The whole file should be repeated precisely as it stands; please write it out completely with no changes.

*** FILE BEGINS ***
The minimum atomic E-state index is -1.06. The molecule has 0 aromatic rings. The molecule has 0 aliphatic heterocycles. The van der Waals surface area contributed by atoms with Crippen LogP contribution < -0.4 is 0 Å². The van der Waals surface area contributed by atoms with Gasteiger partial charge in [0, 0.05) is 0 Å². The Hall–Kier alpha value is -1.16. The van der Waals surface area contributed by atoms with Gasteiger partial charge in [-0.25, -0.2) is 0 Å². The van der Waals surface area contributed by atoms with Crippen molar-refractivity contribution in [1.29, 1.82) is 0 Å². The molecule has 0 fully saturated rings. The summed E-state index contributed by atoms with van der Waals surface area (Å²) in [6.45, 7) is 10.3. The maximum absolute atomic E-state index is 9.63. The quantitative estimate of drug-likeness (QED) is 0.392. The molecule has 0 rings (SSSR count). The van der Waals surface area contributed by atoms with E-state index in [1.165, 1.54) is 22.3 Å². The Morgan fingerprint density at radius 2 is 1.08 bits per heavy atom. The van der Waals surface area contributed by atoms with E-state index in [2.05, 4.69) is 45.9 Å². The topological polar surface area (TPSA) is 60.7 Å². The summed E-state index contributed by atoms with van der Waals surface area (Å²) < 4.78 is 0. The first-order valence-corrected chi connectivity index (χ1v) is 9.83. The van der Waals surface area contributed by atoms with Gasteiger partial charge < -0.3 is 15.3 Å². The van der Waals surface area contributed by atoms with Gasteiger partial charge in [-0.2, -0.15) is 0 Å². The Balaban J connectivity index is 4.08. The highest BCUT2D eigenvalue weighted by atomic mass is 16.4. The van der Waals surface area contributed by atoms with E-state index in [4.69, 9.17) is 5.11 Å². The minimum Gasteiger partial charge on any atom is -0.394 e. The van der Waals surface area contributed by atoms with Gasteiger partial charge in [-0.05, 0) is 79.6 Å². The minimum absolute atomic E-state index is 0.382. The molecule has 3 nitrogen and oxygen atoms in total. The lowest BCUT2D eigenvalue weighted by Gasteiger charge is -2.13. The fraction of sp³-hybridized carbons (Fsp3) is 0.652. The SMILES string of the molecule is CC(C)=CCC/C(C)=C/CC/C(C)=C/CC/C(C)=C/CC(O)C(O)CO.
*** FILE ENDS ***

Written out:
The minimum atomic E-state index is -1.06. The molecule has 0 aromatic rings. The molecule has 0 aliphatic heterocycles. The van der Waals surface area contributed by atoms with Crippen LogP contribution < -0.4 is 0 Å². The van der Waals surface area contributed by atoms with Gasteiger partial charge in [0, 0.05) is 0 Å². The Hall–Kier alpha value is -1.16. The van der Waals surface area contributed by atoms with Gasteiger partial charge in [-0.25, -0.2) is 0 Å². The van der Waals surface area contributed by atoms with Crippen molar-refractivity contribution in [1.29, 1.82) is 0 Å². The molecule has 0 fully saturated rings. The summed E-state index contributed by atoms with van der Waals surface area (Å²) in [6.45, 7) is 10.3. The maximum absolute atomic E-state index is 9.63. The quantitative estimate of drug-likeness (QED) is 0.392. The molecule has 0 rings (SSSR count). The van der Waals surface area contributed by atoms with E-state index in [1.165, 1.54) is 22.3 Å². The Morgan fingerprint density at radius 2 is 1.08 bits per heavy atom. The van der Waals surface area contributed by atoms with E-state index in [2.05, 4.69) is 45.9 Å². The topological polar surface area (TPSA) is 60.7 Å². The summed E-state index contributed by atoms with van der Waals surface area (Å²) < 4.78 is 0. The first-order valence-corrected chi connectivity index (χ1v) is 9.83. The van der Waals surface area contributed by atoms with Gasteiger partial charge < -0.3 is 15.3 Å². The van der Waals surface area contributed by atoms with Gasteiger partial charge in [-0.2, -0.15) is 0 Å². The Balaban J connectivity index is 4.08. The highest BCUT2D eigenvalue weighted by atomic mass is 16.4. The van der Waals surface area contributed by atoms with E-state index in [4.69, 9.17) is 5.11 Å². The minimum Gasteiger partial charge on any atom is -0.394 e. The van der Waals surface area contributed by atoms with Gasteiger partial charge in [-0.05, 0) is 79.6 Å². The minimum absolute atomic E-state index is 0.382. The molecule has 3 nitrogen and oxygen atoms in total. The lowest BCUT2D eigenvalue weighted by Gasteiger charge is -2.13. The fraction of sp³-hybridized carbons (Fsp3) is 0.652. The SMILES string of the molecule is CC(C)=CCC/C(C)=C/CC/C(C)=C/CC/C(C)=C/CC(O)C(O)CO.